This area, termed the "Glen", has arboreal characteristics.[3] To aid their journey, Niko interacts with the area's residents, including the younger child Alula and older child Calamus, as well as the nature spirit Maize. Niko finally enters the urbanised third area, the "Refuge", and is directed to city library; they travel down to the city's surface to get there, meeting various characters, such as a lamplighter, along the way.[3] Once at the library, they are directed to the head librarian, George, and get her attention with the help of researcher Kip Silverpoint. After some study, George translates a book of Niko's. It states that the tower, which is controlled by an "entity", can be accessed using three phosphoric items. This "entity" is apparently the same voice that interacted with the player at the beginning of the game, and has some level of control over the world. Niko happens to have two suitable items on hand, and George gifts them the final one.

Niko arrives at the tower, with the player missing. The entity informs them that both they and the player have reached their goal, and that they will return home now. Niko sees this as anti-climatic, and the player reappears, guiding them to the top. Discovering notes made by a mysterious figure termed "the Author", they learn that the entity has grown out of control and became destructive. Once at the top, the Author informs them that they can either break the sun and return Niko home, which would destroy the world, or place the sun at the top of the tower, trapping Niko in this world. Niko leaves the decision up to the player, forming the ending of the game.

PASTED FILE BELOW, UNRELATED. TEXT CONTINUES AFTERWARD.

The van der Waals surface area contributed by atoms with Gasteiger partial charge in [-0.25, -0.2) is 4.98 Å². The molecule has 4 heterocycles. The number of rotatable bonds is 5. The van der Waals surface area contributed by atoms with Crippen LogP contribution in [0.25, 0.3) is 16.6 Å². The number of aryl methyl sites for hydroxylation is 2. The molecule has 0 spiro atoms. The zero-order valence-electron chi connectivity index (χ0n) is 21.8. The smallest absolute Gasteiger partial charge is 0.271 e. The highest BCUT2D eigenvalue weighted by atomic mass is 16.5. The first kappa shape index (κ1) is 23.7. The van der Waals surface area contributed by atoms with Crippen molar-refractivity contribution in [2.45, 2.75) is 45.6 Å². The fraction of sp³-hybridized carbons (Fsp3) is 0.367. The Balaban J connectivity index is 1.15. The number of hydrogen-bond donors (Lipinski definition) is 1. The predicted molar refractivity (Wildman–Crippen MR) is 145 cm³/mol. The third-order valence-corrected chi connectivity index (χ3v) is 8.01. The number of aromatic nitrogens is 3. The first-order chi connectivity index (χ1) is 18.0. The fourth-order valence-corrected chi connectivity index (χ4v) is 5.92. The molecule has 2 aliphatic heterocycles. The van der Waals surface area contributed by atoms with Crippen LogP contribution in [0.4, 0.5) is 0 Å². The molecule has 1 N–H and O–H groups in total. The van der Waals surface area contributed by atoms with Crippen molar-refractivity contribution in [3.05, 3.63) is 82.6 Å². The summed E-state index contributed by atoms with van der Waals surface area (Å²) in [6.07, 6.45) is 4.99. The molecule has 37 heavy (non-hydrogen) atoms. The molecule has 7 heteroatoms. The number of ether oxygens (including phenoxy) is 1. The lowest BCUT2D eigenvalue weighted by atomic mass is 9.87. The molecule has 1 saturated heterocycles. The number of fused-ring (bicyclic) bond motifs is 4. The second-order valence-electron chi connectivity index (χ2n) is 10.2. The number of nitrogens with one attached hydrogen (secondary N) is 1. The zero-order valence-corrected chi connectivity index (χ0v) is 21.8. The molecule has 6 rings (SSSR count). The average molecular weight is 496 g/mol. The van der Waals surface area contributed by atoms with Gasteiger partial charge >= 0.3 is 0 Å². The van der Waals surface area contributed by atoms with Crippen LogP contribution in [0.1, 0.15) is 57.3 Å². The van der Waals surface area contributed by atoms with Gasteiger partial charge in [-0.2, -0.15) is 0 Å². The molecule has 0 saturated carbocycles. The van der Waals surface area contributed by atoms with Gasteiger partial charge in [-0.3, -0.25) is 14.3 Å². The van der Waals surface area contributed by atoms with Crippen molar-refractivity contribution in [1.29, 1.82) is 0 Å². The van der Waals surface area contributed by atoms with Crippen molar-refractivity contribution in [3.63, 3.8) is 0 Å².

"Solstice" path[edit]

After the completion of the game, a note appears in the user's Documents folder, allowing the player to continue via the alternate "Solstice" ending path.[9] This begins similarly to the main path, with the exception of Niko possessing a book by the Author. When Niko meets Silver, they travel to an observation room instead, and meet a more advanced prototype of the robot in the Barrens. The prototype reminds Niko of the events of the original story line, which took place before this repeat. According to them, the world is a simulation, termed the "World Machine"; this new run is a reset of the machine.

Niko, Silver, and the prototype travel to the Glen, but the latter two are crushed by a rockfall. There, Niko meets Calamus and Alula again, before encountering the mechanic Cedric and repairing his plane. Cedric tells Niko that his father was the Author, and that he created the World Machine after the previous world's destruction, to prevent it from repeating. Niko and Cedric take the plane to the Refuge, and Cedric uses a backup to restore the prototype, instructing Niko to find Rue, a sentient fox. Rue reveals that the World Machine and the Entity are the same; Niko's presence in the world corrupted its intent. Cedric and the restored prototype reappear, and alongside Niko, they enter the internals of the world machine, "taming" it and reversing its destructive behaviour. Afterwards, the world is restored, reverting the deaths of characters, and Niko returns home.